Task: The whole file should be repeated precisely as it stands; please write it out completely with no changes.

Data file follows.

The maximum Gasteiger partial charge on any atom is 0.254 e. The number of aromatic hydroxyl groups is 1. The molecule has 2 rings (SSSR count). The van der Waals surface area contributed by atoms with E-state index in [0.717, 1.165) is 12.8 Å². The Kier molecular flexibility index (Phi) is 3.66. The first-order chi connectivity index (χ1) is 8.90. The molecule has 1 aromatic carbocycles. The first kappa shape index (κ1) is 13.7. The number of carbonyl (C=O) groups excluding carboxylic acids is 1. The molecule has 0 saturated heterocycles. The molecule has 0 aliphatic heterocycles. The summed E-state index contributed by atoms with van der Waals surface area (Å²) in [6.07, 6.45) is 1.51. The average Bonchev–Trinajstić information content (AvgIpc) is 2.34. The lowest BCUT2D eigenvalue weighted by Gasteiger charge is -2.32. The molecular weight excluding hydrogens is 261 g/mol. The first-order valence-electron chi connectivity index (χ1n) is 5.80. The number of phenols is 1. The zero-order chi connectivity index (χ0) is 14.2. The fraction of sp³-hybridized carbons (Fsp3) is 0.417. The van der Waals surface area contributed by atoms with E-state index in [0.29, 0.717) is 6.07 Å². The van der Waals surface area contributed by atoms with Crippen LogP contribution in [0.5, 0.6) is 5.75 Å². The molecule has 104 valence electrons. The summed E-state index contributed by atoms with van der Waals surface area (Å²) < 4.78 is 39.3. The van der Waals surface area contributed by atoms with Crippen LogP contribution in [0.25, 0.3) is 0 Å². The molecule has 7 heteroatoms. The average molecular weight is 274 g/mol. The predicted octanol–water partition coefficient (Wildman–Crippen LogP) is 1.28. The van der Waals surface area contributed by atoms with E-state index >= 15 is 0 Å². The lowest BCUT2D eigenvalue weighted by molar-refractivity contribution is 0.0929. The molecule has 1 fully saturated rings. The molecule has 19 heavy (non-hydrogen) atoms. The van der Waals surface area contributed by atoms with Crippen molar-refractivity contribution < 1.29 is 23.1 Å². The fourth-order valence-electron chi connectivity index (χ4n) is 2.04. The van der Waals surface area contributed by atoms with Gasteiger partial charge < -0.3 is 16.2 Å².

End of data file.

The maximum Gasteiger partial charge on any atom is 0.254 e. The number of aromatic hydroxyl groups is 1. The molecule has 2 rings (SSSR count). The van der Waals surface area contributed by atoms with E-state index in [0.717, 1.165) is 12.8 Å². The Kier molecular flexibility index (Phi) is 3.66. The first-order chi connectivity index (χ1) is 8.90. The molecule has 1 aromatic carbocycles. The first kappa shape index (κ1) is 13.7. The number of carbonyl (C=O) groups excluding carboxylic acids is 1. The molecule has 0 saturated heterocycles. The molecule has 0 aliphatic heterocycles. The summed E-state index contributed by atoms with van der Waals surface area (Å²) in [6.07, 6.45) is 1.51. The average Bonchev–Trinajstić information content (AvgIpc) is 2.34. The lowest BCUT2D eigenvalue weighted by Gasteiger charge is -2.32. The molecular weight excluding hydrogens is 261 g/mol. The first-order valence-electron chi connectivity index (χ1n) is 5.80. The number of phenols is 1. The zero-order chi connectivity index (χ0) is 14.2. The fraction of sp³-hybridized carbons (Fsp3) is 0.417. The van der Waals surface area contributed by atoms with E-state index in [0.29, 0.717) is 6.07 Å². The van der Waals surface area contributed by atoms with Crippen LogP contribution in [0.5, 0.6) is 5.75 Å². The molecule has 104 valence electrons. The summed E-state index contributed by atoms with van der Waals surface area (Å²) < 4.78 is 39.3. The van der Waals surface area contributed by atoms with Crippen LogP contribution in [0.25, 0.3) is 0 Å². The molecule has 7 heteroatoms. The average molecular weight is 274 g/mol. The predicted octanol–water partition coefficient (Wildman–Crippen LogP) is 1.28. The van der Waals surface area contributed by atoms with E-state index >= 15 is 0 Å². The lowest BCUT2D eigenvalue weighted by molar-refractivity contribution is 0.0929. The molecule has 1 fully saturated rings. The molecule has 19 heavy (non-hydrogen) atoms. The van der Waals surface area contributed by atoms with Crippen molar-refractivity contribution < 1.29 is 23.1 Å². The fourth-order valence-electron chi connectivity index (χ4n) is 2.04. The van der Waals surface area contributed by atoms with Gasteiger partial charge < -0.3 is 16.2 Å².